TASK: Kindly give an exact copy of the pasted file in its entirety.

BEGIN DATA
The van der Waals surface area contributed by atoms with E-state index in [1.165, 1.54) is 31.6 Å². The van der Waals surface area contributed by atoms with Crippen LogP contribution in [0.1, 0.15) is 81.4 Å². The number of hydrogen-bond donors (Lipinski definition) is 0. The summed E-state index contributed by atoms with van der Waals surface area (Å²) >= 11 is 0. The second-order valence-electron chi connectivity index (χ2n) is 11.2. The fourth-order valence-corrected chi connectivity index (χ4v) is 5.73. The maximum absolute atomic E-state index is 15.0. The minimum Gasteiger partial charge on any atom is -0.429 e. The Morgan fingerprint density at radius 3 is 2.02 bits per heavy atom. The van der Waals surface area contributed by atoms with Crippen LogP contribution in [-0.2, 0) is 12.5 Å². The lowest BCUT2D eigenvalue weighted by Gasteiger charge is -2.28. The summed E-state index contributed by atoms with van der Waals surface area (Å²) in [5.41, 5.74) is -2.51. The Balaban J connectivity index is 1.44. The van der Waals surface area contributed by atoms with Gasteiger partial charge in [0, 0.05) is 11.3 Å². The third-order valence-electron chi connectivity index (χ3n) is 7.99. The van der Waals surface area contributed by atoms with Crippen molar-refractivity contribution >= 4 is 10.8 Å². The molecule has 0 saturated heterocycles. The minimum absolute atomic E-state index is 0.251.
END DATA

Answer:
The van der Waals surface area contributed by atoms with E-state index in [1.165, 1.54) is 31.6 Å². The van der Waals surface area contributed by atoms with Crippen LogP contribution in [0.1, 0.15) is 81.4 Å². The number of hydrogen-bond donors (Lipinski definition) is 0. The summed E-state index contributed by atoms with van der Waals surface area (Å²) >= 11 is 0. The second-order valence-electron chi connectivity index (χ2n) is 11.2. The fourth-order valence-corrected chi connectivity index (χ4v) is 5.73. The maximum absolute atomic E-state index is 15.0. The minimum Gasteiger partial charge on any atom is -0.429 e. The Morgan fingerprint density at radius 3 is 2.02 bits per heavy atom. The van der Waals surface area contributed by atoms with Crippen LogP contribution in [-0.2, 0) is 12.5 Å². The lowest BCUT2D eigenvalue weighted by Gasteiger charge is -2.28. The summed E-state index contributed by atoms with van der Waals surface area (Å²) in [5.41, 5.74) is -2.51. The Balaban J connectivity index is 1.44. The van der Waals surface area contributed by atoms with Gasteiger partial charge in [0, 0.05) is 11.3 Å². The third-order valence-electron chi connectivity index (χ3n) is 7.99. The van der Waals surface area contributed by atoms with Crippen molar-refractivity contribution >= 4 is 10.8 Å². The molecule has 0 saturated heterocycles. The minimum absolute atomic E-state index is 0.251.